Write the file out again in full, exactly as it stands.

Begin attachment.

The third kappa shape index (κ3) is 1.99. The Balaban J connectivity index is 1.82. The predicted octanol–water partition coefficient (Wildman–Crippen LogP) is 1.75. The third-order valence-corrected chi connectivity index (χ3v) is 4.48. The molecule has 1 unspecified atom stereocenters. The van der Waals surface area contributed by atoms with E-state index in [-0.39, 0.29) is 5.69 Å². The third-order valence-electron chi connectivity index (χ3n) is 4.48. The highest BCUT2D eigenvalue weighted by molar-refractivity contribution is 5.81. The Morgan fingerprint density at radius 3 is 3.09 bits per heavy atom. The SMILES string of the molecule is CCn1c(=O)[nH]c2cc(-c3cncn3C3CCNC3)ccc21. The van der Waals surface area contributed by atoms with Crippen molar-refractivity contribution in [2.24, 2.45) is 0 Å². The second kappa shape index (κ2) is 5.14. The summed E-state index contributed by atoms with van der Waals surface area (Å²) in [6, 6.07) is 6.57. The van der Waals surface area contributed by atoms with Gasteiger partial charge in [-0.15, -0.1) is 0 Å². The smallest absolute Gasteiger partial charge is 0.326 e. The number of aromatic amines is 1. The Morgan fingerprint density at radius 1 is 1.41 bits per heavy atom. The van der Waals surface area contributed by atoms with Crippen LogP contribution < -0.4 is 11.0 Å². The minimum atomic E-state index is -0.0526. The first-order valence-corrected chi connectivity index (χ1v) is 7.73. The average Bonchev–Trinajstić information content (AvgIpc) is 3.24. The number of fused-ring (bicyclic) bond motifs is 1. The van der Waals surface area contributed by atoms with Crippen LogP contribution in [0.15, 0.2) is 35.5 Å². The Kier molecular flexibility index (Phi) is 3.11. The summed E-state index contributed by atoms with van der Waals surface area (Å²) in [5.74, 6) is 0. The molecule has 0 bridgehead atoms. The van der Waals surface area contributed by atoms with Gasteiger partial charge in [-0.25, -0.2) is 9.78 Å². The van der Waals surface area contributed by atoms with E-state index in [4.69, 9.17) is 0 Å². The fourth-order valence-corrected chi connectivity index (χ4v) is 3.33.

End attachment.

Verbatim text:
The third kappa shape index (κ3) is 1.99. The Balaban J connectivity index is 1.82. The predicted octanol–water partition coefficient (Wildman–Crippen LogP) is 1.75. The third-order valence-corrected chi connectivity index (χ3v) is 4.48. The molecule has 1 unspecified atom stereocenters. The van der Waals surface area contributed by atoms with E-state index in [-0.39, 0.29) is 5.69 Å². The third-order valence-electron chi connectivity index (χ3n) is 4.48. The highest BCUT2D eigenvalue weighted by molar-refractivity contribution is 5.81. The Morgan fingerprint density at radius 3 is 3.09 bits per heavy atom. The SMILES string of the molecule is CCn1c(=O)[nH]c2cc(-c3cncn3C3CCNC3)ccc21. The van der Waals surface area contributed by atoms with Crippen molar-refractivity contribution in [2.24, 2.45) is 0 Å². The second kappa shape index (κ2) is 5.14. The summed E-state index contributed by atoms with van der Waals surface area (Å²) in [6, 6.07) is 6.57. The van der Waals surface area contributed by atoms with Gasteiger partial charge in [-0.15, -0.1) is 0 Å². The smallest absolute Gasteiger partial charge is 0.326 e. The number of aromatic amines is 1. The Morgan fingerprint density at radius 1 is 1.41 bits per heavy atom. The van der Waals surface area contributed by atoms with Crippen LogP contribution < -0.4 is 11.0 Å². The minimum atomic E-state index is -0.0526. The first-order valence-corrected chi connectivity index (χ1v) is 7.73. The average Bonchev–Trinajstić information content (AvgIpc) is 3.24. The number of fused-ring (bicyclic) bond motifs is 1. The van der Waals surface area contributed by atoms with Crippen LogP contribution in [0.15, 0.2) is 35.5 Å². The Kier molecular flexibility index (Phi) is 3.11. The summed E-state index contributed by atoms with van der Waals surface area (Å²) in [5.74, 6) is 0. The molecule has 0 bridgehead atoms. The van der Waals surface area contributed by atoms with Gasteiger partial charge in [-0.25, -0.2) is 9.78 Å². The van der Waals surface area contributed by atoms with E-state index in [4.69, 9.17) is 0 Å². The fourth-order valence-corrected chi connectivity index (χ4v) is 3.33.